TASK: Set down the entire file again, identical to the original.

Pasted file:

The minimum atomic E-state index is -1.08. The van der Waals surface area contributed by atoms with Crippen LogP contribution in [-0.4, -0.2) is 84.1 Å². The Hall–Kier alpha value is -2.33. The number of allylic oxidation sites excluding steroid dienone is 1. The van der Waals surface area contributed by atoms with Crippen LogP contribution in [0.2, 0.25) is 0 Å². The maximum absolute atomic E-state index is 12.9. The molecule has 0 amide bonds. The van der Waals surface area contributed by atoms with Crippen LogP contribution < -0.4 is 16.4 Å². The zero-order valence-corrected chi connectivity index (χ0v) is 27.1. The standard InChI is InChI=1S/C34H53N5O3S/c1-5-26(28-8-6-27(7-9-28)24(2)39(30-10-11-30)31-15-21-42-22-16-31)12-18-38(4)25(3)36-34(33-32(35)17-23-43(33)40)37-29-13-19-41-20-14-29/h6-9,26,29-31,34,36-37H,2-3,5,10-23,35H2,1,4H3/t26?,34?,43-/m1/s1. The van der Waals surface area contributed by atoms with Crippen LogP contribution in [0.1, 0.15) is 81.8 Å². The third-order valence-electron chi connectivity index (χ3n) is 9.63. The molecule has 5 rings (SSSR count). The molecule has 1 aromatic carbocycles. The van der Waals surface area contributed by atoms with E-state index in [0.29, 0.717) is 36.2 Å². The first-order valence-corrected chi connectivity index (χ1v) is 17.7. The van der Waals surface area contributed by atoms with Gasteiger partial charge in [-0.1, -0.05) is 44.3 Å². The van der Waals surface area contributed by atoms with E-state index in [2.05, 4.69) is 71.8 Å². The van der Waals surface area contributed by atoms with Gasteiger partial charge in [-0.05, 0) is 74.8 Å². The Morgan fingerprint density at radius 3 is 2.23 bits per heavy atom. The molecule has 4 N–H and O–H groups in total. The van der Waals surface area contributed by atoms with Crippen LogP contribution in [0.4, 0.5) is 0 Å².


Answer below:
The minimum atomic E-state index is -1.08. The van der Waals surface area contributed by atoms with Crippen LogP contribution in [-0.4, -0.2) is 84.1 Å². The Hall–Kier alpha value is -2.33. The number of allylic oxidation sites excluding steroid dienone is 1. The van der Waals surface area contributed by atoms with Crippen LogP contribution in [0.2, 0.25) is 0 Å². The maximum absolute atomic E-state index is 12.9. The molecule has 0 amide bonds. The van der Waals surface area contributed by atoms with Crippen LogP contribution < -0.4 is 16.4 Å². The zero-order valence-corrected chi connectivity index (χ0v) is 27.1. The standard InChI is InChI=1S/C34H53N5O3S/c1-5-26(28-8-6-27(7-9-28)24(2)39(30-10-11-30)31-15-21-42-22-16-31)12-18-38(4)25(3)36-34(33-32(35)17-23-43(33)40)37-29-13-19-41-20-14-29/h6-9,26,29-31,34,36-37H,2-3,5,10-23,35H2,1,4H3/t26?,34?,43-/m1/s1. The van der Waals surface area contributed by atoms with Crippen LogP contribution in [0.1, 0.15) is 81.8 Å². The third-order valence-electron chi connectivity index (χ3n) is 9.63. The molecule has 5 rings (SSSR count). The molecule has 1 aromatic carbocycles. The van der Waals surface area contributed by atoms with E-state index in [0.29, 0.717) is 36.2 Å². The first-order valence-corrected chi connectivity index (χ1v) is 17.7. The van der Waals surface area contributed by atoms with Gasteiger partial charge in [-0.1, -0.05) is 44.3 Å². The van der Waals surface area contributed by atoms with E-state index in [2.05, 4.69) is 71.8 Å². The van der Waals surface area contributed by atoms with Gasteiger partial charge in [-0.05, 0) is 74.8 Å². The Morgan fingerprint density at radius 3 is 2.23 bits per heavy atom. The molecule has 4 N–H and O–H groups in total. The van der Waals surface area contributed by atoms with Crippen LogP contribution in [0.4, 0.5) is 0 Å².